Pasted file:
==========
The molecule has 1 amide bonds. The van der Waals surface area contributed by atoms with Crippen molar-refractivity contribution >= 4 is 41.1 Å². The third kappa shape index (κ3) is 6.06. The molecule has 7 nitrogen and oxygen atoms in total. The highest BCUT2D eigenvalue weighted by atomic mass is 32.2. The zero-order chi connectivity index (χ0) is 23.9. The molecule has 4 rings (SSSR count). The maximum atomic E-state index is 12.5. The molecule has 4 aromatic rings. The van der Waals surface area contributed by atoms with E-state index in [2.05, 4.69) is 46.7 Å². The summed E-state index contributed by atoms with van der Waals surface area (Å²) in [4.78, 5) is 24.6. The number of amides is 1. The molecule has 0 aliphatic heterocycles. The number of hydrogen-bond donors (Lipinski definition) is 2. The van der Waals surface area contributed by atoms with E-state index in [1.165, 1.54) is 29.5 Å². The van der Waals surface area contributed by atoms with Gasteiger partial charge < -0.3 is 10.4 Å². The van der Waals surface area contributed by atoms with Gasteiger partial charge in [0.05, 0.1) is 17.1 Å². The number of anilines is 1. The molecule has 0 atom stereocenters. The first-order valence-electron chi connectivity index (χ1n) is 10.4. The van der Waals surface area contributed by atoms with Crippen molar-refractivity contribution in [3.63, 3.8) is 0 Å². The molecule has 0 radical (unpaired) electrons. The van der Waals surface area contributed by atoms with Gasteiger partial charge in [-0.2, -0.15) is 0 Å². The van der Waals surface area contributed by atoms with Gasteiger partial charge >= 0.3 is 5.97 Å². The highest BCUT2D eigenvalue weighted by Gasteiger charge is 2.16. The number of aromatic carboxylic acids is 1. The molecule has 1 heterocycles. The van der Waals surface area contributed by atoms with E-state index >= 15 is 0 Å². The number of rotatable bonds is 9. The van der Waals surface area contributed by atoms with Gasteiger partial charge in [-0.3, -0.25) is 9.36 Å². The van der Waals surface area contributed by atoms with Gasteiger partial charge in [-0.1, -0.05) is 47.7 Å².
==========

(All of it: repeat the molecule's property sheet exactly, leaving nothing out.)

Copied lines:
The molecule has 1 amide bonds. The van der Waals surface area contributed by atoms with Crippen molar-refractivity contribution >= 4 is 41.1 Å². The third kappa shape index (κ3) is 6.06. The molecule has 7 nitrogen and oxygen atoms in total. The highest BCUT2D eigenvalue weighted by atomic mass is 32.2. The zero-order chi connectivity index (χ0) is 23.9. The molecule has 4 rings (SSSR count). The maximum atomic E-state index is 12.5. The molecule has 4 aromatic rings. The van der Waals surface area contributed by atoms with E-state index in [2.05, 4.69) is 46.7 Å². The summed E-state index contributed by atoms with van der Waals surface area (Å²) in [4.78, 5) is 24.6. The number of amides is 1. The molecule has 0 aliphatic heterocycles. The number of hydrogen-bond donors (Lipinski definition) is 2. The van der Waals surface area contributed by atoms with E-state index in [1.165, 1.54) is 29.5 Å². The van der Waals surface area contributed by atoms with Gasteiger partial charge < -0.3 is 10.4 Å². The van der Waals surface area contributed by atoms with Gasteiger partial charge in [0.05, 0.1) is 17.1 Å². The number of anilines is 1. The molecule has 0 atom stereocenters. The first-order valence-electron chi connectivity index (χ1n) is 10.4. The van der Waals surface area contributed by atoms with Crippen molar-refractivity contribution in [3.63, 3.8) is 0 Å². The molecule has 0 radical (unpaired) electrons. The van der Waals surface area contributed by atoms with Gasteiger partial charge in [-0.2, -0.15) is 0 Å². The van der Waals surface area contributed by atoms with Gasteiger partial charge >= 0.3 is 5.97 Å². The highest BCUT2D eigenvalue weighted by Gasteiger charge is 2.16. The number of aromatic carboxylic acids is 1. The molecule has 1 heterocycles. The van der Waals surface area contributed by atoms with E-state index >= 15 is 0 Å². The number of rotatable bonds is 9. The van der Waals surface area contributed by atoms with Gasteiger partial charge in [-0.3, -0.25) is 9.36 Å². The van der Waals surface area contributed by atoms with Gasteiger partial charge in [-0.1, -0.05) is 47.7 Å².